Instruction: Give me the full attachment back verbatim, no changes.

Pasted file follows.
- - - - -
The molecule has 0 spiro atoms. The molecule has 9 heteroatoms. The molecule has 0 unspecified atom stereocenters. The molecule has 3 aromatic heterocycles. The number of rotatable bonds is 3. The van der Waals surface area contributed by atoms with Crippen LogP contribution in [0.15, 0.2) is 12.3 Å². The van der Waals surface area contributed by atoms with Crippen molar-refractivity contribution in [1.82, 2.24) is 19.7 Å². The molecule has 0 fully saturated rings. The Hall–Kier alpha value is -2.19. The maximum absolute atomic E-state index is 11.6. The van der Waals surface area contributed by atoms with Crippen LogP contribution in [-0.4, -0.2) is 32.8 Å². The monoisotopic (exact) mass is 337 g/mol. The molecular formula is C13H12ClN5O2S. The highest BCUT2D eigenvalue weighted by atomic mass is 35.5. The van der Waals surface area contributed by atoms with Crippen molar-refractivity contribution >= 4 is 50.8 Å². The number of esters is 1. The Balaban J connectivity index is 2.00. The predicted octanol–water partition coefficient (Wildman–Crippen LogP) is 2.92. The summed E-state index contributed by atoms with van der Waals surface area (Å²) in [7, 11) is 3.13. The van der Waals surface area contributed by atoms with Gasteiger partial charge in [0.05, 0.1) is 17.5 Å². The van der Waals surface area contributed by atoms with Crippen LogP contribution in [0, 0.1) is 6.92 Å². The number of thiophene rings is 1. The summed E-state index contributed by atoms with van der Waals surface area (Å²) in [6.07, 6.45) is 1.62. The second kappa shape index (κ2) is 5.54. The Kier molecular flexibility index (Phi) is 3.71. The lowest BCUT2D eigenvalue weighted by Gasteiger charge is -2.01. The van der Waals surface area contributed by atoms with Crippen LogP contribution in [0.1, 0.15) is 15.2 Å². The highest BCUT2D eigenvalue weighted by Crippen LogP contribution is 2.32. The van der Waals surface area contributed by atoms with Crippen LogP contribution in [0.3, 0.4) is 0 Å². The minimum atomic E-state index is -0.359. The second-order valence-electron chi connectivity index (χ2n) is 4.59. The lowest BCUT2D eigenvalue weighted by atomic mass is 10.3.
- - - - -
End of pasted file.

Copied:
The molecule has 0 spiro atoms. The molecule has 9 heteroatoms. The molecule has 0 unspecified atom stereocenters. The molecule has 3 aromatic heterocycles. The number of rotatable bonds is 3. The van der Waals surface area contributed by atoms with Crippen LogP contribution in [0.15, 0.2) is 12.3 Å². The van der Waals surface area contributed by atoms with Crippen molar-refractivity contribution in [1.82, 2.24) is 19.7 Å². The molecule has 0 fully saturated rings. The Hall–Kier alpha value is -2.19. The maximum absolute atomic E-state index is 11.6. The van der Waals surface area contributed by atoms with Crippen LogP contribution in [-0.4, -0.2) is 32.8 Å². The monoisotopic (exact) mass is 337 g/mol. The molecular formula is C13H12ClN5O2S. The highest BCUT2D eigenvalue weighted by atomic mass is 35.5. The van der Waals surface area contributed by atoms with Crippen molar-refractivity contribution >= 4 is 50.8 Å². The number of esters is 1. The Balaban J connectivity index is 2.00. The predicted octanol–water partition coefficient (Wildman–Crippen LogP) is 2.92. The summed E-state index contributed by atoms with van der Waals surface area (Å²) in [7, 11) is 3.13. The van der Waals surface area contributed by atoms with Gasteiger partial charge in [0.05, 0.1) is 17.5 Å². The van der Waals surface area contributed by atoms with Crippen LogP contribution in [0, 0.1) is 6.92 Å². The number of thiophene rings is 1. The summed E-state index contributed by atoms with van der Waals surface area (Å²) in [6.07, 6.45) is 1.62. The second kappa shape index (κ2) is 5.54. The Kier molecular flexibility index (Phi) is 3.71. The lowest BCUT2D eigenvalue weighted by Gasteiger charge is -2.01. The van der Waals surface area contributed by atoms with Crippen LogP contribution in [0.1, 0.15) is 15.2 Å². The highest BCUT2D eigenvalue weighted by Crippen LogP contribution is 2.32. The van der Waals surface area contributed by atoms with Crippen LogP contribution in [0.3, 0.4) is 0 Å². The minimum atomic E-state index is -0.359. The second-order valence-electron chi connectivity index (χ2n) is 4.59. The lowest BCUT2D eigenvalue weighted by atomic mass is 10.3.